7 Days of Austen: Pride and Prejudice by Jane Austen

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Publication Date:
Originally published 1813
Publisher: Random House Publishing Group
ISBN:  0679783261  
Age Group:
All Ages
Genre: Classic/Romance
Source: Bookshelf
Lootability: *****

What is it about Pride and Prejudice that makes it such a successfil and romantic love story? Why do Elizabeth (Lizzy to her friends) Bennet and Fitzwilliam Darcy appeal to us, and make such a dynamic duo?
I first read P&P when I was fifteen and spending the last two weeks of my summer holidays trying not to look like a dunce in literature by reading classics. I expected to struggle, to miss the fantasty realms I was used to, what I didn't expect was to fall head over heels in love with this book.
Let's talk Lizzy (aka. What I Liked About This Book): Elizabeth Bennet, possibly my favourite character of all time, has it all: wit, loyalty and a clear independent streak. She makes me wish the world was still as genteel as it is in P&P, imagine being able to make a cutting remark through a veneer of polite chitchat, it would make a fight a great deal more interesting!
Lizzy is a controlled and cultured figure with a strong undercurrent of passion and affection that means one thing: you want to be her, or you want her as a best friend.
Lizzy has an interesting position in the novel, second and favourite daughter to a negligent father, cleverest of several silly sisters and the love interest of one of England's most wealthy gentlemen.
The circumstances should squish her, but instead:
"There is a stubborness about [her] that never can bear to be frightened at the will of others. My courage always rises at every attempt to intimidate me." - Ch 31
Lizzy is easily the greatest of her sisters with only Jane and Lydia competing for colour in their characters, and their colour is rather dull. Lydia has a touch of spunk and personality (likely what drew Wickham to her) but she acts too much the spoilt brat while Jane is sugar, spice and everything nice. Everything that makes me want to be sick. She might be the perfect sister but she is completely and utterly boring. Jane's only redemption is the turmoil in her courtship with Bingley.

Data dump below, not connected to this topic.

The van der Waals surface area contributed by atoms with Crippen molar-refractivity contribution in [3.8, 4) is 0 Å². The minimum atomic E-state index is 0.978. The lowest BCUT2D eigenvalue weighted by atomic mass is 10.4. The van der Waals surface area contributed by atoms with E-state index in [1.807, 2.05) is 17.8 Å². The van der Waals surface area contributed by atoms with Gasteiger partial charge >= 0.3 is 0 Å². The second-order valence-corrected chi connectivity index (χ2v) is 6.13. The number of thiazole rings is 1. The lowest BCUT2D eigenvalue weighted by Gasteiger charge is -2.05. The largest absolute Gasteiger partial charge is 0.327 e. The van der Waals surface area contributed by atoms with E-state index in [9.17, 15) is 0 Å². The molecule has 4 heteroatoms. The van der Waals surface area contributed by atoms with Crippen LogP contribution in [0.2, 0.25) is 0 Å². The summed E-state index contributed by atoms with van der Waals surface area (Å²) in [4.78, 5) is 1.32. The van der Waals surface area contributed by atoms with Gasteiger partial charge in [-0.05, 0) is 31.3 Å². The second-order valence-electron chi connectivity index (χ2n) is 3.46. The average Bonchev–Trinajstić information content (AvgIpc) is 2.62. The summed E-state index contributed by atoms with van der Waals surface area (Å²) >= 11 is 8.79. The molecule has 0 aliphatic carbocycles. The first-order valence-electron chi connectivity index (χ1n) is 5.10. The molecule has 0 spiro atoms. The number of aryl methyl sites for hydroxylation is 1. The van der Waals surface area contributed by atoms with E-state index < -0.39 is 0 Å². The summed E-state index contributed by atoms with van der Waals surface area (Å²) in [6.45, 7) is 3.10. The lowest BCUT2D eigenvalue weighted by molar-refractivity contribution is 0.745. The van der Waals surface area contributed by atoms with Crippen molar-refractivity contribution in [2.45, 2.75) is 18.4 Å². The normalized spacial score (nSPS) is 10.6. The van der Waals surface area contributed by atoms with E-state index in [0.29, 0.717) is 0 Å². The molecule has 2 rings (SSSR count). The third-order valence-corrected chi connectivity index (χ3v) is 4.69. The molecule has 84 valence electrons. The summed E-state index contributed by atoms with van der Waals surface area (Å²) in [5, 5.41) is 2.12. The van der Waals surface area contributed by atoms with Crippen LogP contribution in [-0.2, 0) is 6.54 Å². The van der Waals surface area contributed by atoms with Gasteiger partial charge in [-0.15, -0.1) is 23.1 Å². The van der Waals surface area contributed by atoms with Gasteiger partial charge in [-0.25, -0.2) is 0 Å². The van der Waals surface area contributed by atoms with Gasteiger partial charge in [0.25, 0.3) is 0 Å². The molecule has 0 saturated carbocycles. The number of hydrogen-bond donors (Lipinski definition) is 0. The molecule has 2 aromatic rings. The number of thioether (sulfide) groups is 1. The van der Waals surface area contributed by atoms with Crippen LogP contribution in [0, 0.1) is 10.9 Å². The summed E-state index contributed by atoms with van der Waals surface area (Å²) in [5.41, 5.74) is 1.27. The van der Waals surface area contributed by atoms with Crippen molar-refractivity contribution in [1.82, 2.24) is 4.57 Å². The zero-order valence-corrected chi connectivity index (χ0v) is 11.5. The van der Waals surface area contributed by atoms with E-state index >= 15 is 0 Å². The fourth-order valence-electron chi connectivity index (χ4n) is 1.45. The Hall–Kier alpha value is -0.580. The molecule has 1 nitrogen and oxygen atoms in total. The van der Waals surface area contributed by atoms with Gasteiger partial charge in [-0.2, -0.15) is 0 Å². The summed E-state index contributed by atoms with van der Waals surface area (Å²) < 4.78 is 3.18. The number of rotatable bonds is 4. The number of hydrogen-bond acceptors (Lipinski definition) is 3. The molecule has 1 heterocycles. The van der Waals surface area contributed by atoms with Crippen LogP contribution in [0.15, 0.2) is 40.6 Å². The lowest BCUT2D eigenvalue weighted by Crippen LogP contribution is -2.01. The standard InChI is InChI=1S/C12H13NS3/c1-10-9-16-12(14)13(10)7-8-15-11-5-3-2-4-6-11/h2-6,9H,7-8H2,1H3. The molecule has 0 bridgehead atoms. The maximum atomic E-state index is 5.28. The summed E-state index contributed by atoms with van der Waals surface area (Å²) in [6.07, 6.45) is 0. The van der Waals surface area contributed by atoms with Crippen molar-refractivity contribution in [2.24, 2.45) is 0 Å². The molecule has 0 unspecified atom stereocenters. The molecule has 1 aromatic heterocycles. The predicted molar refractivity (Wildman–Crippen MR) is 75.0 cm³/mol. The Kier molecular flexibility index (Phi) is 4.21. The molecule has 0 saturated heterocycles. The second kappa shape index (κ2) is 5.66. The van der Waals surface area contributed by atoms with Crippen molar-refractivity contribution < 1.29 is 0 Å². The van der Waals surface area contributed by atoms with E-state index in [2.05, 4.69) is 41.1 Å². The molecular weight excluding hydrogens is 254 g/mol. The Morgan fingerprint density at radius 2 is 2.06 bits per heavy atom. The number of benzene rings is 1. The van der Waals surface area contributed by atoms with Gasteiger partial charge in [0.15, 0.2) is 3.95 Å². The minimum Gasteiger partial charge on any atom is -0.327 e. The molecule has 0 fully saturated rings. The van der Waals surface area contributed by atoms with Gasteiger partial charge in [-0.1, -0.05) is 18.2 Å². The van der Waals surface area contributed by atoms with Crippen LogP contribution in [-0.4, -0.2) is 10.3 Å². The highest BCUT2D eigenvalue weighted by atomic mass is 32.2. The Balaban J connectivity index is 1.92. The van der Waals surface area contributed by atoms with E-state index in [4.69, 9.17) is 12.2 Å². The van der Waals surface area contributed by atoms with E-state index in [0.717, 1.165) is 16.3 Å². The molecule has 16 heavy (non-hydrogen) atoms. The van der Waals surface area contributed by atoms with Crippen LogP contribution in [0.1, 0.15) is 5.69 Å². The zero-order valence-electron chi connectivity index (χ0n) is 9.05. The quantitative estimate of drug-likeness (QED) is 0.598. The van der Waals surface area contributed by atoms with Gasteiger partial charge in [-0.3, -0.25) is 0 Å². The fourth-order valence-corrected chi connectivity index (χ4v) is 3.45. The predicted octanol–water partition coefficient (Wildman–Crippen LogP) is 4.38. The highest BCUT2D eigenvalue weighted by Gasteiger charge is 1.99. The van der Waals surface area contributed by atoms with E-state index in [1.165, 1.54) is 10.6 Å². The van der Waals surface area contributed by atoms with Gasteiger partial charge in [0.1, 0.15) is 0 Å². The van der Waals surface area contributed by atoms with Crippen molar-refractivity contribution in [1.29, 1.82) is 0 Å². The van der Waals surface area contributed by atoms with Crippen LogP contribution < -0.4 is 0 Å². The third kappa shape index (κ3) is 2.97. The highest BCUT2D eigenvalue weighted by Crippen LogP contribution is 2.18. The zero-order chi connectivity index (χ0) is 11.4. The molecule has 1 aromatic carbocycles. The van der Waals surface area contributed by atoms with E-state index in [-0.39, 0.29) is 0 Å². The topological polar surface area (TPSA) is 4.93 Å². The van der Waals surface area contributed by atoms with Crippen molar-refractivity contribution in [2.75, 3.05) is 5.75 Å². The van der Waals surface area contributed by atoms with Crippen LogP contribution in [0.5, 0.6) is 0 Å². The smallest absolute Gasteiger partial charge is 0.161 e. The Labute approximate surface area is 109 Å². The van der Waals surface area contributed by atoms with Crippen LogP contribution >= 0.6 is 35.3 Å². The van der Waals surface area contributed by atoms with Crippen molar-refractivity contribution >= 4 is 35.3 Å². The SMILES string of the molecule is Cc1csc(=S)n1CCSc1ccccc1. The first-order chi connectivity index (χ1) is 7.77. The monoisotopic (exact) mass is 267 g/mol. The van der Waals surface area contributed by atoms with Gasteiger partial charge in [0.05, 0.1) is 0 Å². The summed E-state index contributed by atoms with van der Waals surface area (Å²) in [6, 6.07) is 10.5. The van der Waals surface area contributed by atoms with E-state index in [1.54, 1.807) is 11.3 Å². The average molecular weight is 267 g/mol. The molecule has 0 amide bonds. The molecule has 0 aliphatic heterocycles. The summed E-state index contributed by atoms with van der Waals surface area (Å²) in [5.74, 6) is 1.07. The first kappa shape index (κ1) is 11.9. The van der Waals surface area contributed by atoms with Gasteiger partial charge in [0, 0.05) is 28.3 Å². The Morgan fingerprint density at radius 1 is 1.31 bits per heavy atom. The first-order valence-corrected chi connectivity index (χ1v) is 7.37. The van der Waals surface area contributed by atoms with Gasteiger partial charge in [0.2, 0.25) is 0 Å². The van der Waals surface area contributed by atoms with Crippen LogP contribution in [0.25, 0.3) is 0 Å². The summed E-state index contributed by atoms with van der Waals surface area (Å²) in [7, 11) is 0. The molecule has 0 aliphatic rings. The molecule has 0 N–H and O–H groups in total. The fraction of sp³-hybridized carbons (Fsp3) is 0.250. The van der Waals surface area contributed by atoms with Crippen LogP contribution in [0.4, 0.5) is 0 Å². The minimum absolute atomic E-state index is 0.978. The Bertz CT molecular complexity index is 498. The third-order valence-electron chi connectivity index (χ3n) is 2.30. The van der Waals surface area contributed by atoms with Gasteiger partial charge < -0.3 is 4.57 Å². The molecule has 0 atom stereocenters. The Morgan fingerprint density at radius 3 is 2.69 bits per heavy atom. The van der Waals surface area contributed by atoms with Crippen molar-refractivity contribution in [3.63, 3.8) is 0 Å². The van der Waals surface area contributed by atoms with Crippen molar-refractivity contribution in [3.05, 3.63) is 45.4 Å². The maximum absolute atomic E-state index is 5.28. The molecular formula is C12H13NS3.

The Importance of Being Darcy: If I had to choose a favourite male lead from Austen's work Darcy would be a close pick but he might have to duel Captain Wentworth at dawn with pistols. I think I tend to favour Darcy a little because I've loved him longest, so let me tell you why I love him.
I love a grumpy man, a guy with a temper, a dude with a 'tude! All that arrogance and anger usually lead to men with strong emotions, and men with strong emotions are usually passionately affectionate; just as Darcy is with Elizabeth.
He worships the ground she walks on, even when trying to convince himself that she is unworthy of him. He will do anything to save her, even when she has ripped out his heart, stomped on it and kicked him in the ass on the way to the door.
It also doesn't hurt that Colin First starred as William Darcy in the 1995 BBC adaptation (the only one worth watching). Just saying.

Though we see little of them as a couple, EB and FD are incandescent when they are together. Misunderstandings aside, their banter shows a deeper understanding of each other than anyone else has of either of them.

What About Wickham (aka. What I Didn't Like): Bloody Wickham has caused one too many problems in my book. He is a snide, sneaky bastard and I don't see any of his reputed charm. I despise him, his lies and most especially his debauchery. I pity poor Lydia and wish she had any other option. Her childish optimism will fade and I'm glad we will never see her bitterness.
I'm going to talk William Collins in this section for a moment. I've just expressed my distaste and hatred for Wickham, but let me tell you, I have never been more creeped out, disgusted or horrified by a character in my entire life. William Collins is the epitome of shoe licking, squelchy, pervy toad in the shape of a parson. I commend Austen for writing such an appalling character but I also wish she hadn't supplied my nightmares with such a horrifying prospect. Yick.

There are a lot more reasons why I love Pride and Prejudice but for a final note, I loved it because it sucked me right into the world of Elizabeth Bennet. I understood who she was in life, and slowly began to realise what she needed from life, and little by little I was delighted as my new literary best friend fell in love.

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